The LCU have it wrong
Iím sitting here at my desk in my apartment in Malahide struggling to deal with the disbelief and frustration that itís late August and I have competed in just 8 League matches throughout the duration of this yearsí infamous soaking summer of discontent.
Having played two seasons in the NCU, one season in Section One and one season in the Premier League, I am used to ten team Leagues and playing 18 League matches. Once again, to be approaching the beginning of September and to have only completed 8 fixtures of our League campaign leaves me gob smacked.
The current structure in Leinster is: 8 team Leagues, you must play each team at least once which potentially leads no replayed fixtures which have been abandoned, a bonus points structure, and finally, a League ruled by percentages as a result of teams potentially being unable to complete the same number of fixtures. Dublin Universityís presence in Division II means that thereís immediately one less match to play, given that they only play up until the end of the June.
I have a major issue with a number of these League requirements in Division II because, in my opinion, it leads to a lack of cricket and, in the worst possible scenarios, teams not wanting to complete their fixtures for fear of losing and being relegated.
In my mind, the LCU have it wrong on a number of fronts. The first of which is the lack of opportunity given to replaying rained off fixtures. Letís face it, we live and play in Ireland where rain is upon us most days in the week. Itís highly likely fixtures are going to be lost to the elements and therefore highly likely we face a scenario like we do at present Ė some teams, including my team (Malahide) facing the real prospect of a 9 match League season.
It must be said, I have no idea why the LCU has the current structure in place for Division II but it must surely have come about as a result of thoughtful consideration. It surely hasnít come about as a result of a lack of time to fit in all fixtures?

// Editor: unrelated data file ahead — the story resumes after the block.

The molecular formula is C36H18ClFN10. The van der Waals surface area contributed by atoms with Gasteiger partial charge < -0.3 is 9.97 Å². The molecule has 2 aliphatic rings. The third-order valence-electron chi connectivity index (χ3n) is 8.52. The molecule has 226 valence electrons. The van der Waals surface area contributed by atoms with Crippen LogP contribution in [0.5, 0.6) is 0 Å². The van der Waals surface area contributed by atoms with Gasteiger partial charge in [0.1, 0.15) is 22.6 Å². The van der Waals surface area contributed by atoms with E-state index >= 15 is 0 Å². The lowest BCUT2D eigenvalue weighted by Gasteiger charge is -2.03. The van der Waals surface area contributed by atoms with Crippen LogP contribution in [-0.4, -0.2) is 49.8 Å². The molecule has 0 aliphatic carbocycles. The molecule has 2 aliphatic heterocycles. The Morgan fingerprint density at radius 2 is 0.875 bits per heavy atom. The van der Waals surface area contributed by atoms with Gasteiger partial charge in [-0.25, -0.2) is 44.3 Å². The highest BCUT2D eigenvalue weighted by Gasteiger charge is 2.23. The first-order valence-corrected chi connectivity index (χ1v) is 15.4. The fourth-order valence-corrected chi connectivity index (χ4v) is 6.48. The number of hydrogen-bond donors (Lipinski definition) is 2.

Looking back on our season, we have already had six Saturdays where no cricket was scheduled for us, not to mention the number of Sundays (14) where we could potentially have had matches scheduled. What I am suggesting is a structure in line with that of the NCU where importance is placed on playing cricket Ė not avoiding it. We have lost four League matches to the weather this season Ė a potential 400 overs of cricket.
Drawing a parallel (or lack thereof) with the NCU: their Premier League structure has trimmed down to 8 teams this year, but they allow for three attempts to get a fixture played in the first round of League matches and two attempts in the second half of the League season. In the second half of the League season, any refix immediately becomes a T20 match Ė making it easier to schedule for a weeknight as well as a weekend. If you fail to get a result after all those attempts, then both teams receive zero points, instead of a possible four (for a win), making it all the more important to get your fixtures played. Teams are desperate to complete their fixtures at either the first or second attempt.
The NCU Leagues have no bonus points, just simply four points for a win, two each for an unlikely tie and zero for a loss or a no result. The keeps things plain and simple Ė win and get rewarded. Donít play and you lose out. The fact that you play each team twice provides a fair indication of where you are at come seasons end. Compare that to the LCU League rules and you may in fact play the worst teams in the League twice and the best teams only once which will significantly alter your percentages. In the LCU, you can also have a scenario where a team who wins less games than others wins the League because their percentages are slightly better than others.
In essence, what we have seen this season is a real shame for the clubs and the game of cricket in general. We have seen less cricket Ė not just because of the weather but because of the Union stipulations Ė which leads to a lot of lost opportunities for clubs and players. While I donít necessarily subscribe to the idea that more is better, I do believe that what has happened this year has caused a loss of revenue for clubs via their bar takings. It also means that clubs who have spent a lot of money hiring overseas player/coaches have been adversely affected. With less League fixtures, you have less opportunity for these player/coaches to play alongside and against local players. In theory, there is less opportunity to learn and share playing and coaching experiences with both your own players and opposition.
In my mind, this could all be avoided in at least the top two divisions of the LCU if they brought the League regulations into line with those of the NCU. That leads to more opportunities to play cricket, more potential income for clubs over the bar, more exposure for local players to overseas players and coaches and more deserving League winners. Itís a no-brainer.